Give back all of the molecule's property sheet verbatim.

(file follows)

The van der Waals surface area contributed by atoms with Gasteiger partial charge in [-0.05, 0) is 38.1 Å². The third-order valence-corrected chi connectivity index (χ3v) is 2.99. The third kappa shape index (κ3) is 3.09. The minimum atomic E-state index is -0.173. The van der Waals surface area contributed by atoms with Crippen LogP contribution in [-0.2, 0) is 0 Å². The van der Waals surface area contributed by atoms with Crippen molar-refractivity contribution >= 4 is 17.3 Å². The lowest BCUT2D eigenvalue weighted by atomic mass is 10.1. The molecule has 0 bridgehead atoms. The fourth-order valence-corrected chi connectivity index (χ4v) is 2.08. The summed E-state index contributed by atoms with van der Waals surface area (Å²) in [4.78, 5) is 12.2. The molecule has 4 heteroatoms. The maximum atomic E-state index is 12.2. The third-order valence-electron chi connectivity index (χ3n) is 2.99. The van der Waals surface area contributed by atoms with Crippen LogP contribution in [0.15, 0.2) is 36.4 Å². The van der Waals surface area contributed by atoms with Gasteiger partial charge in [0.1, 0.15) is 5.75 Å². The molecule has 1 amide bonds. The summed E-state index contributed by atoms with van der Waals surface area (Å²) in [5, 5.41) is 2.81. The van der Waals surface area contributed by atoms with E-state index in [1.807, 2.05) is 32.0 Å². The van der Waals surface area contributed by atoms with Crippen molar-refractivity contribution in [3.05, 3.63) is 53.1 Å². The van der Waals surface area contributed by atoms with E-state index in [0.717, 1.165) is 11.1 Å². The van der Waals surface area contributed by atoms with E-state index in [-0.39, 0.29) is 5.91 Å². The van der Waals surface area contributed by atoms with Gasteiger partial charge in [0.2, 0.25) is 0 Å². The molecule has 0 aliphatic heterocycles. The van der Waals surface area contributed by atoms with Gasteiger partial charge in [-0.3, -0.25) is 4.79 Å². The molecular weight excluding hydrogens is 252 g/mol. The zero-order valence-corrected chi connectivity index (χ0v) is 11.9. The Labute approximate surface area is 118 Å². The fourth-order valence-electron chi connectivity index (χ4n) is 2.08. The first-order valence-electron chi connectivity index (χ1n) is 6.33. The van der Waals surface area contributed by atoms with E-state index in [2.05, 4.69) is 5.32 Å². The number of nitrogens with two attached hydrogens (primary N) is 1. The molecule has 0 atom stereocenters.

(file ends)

The van der Waals surface area contributed by atoms with Gasteiger partial charge in [-0.05, 0) is 38.1 Å². The third-order valence-corrected chi connectivity index (χ3v) is 2.99. The third kappa shape index (κ3) is 3.09. The minimum atomic E-state index is -0.173. The van der Waals surface area contributed by atoms with Crippen LogP contribution in [-0.2, 0) is 0 Å². The van der Waals surface area contributed by atoms with Crippen molar-refractivity contribution >= 4 is 17.3 Å². The lowest BCUT2D eigenvalue weighted by atomic mass is 10.1. The molecule has 0 bridgehead atoms. The fourth-order valence-corrected chi connectivity index (χ4v) is 2.08. The summed E-state index contributed by atoms with van der Waals surface area (Å²) in [4.78, 5) is 12.2. The molecule has 4 heteroatoms. The maximum atomic E-state index is 12.2. The third-order valence-electron chi connectivity index (χ3n) is 2.99. The van der Waals surface area contributed by atoms with Crippen LogP contribution in [0.15, 0.2) is 36.4 Å². The van der Waals surface area contributed by atoms with Gasteiger partial charge in [0.1, 0.15) is 5.75 Å². The molecule has 1 amide bonds. The summed E-state index contributed by atoms with van der Waals surface area (Å²) in [5, 5.41) is 2.81. The van der Waals surface area contributed by atoms with E-state index in [1.807, 2.05) is 32.0 Å². The van der Waals surface area contributed by atoms with Crippen molar-refractivity contribution in [3.05, 3.63) is 53.1 Å². The van der Waals surface area contributed by atoms with E-state index in [0.717, 1.165) is 11.1 Å². The van der Waals surface area contributed by atoms with E-state index in [-0.39, 0.29) is 5.91 Å². The van der Waals surface area contributed by atoms with Gasteiger partial charge in [0.2, 0.25) is 0 Å². The molecule has 0 aliphatic heterocycles. The van der Waals surface area contributed by atoms with Gasteiger partial charge in [-0.3, -0.25) is 4.79 Å². The molecular weight excluding hydrogens is 252 g/mol. The zero-order valence-corrected chi connectivity index (χ0v) is 11.9. The Labute approximate surface area is 118 Å². The fourth-order valence-electron chi connectivity index (χ4n) is 2.08. The first-order valence-electron chi connectivity index (χ1n) is 6.33. The van der Waals surface area contributed by atoms with E-state index in [2.05, 4.69) is 5.32 Å². The number of nitrogens with two attached hydrogens (primary N) is 1. The molecule has 0 atom stereocenters.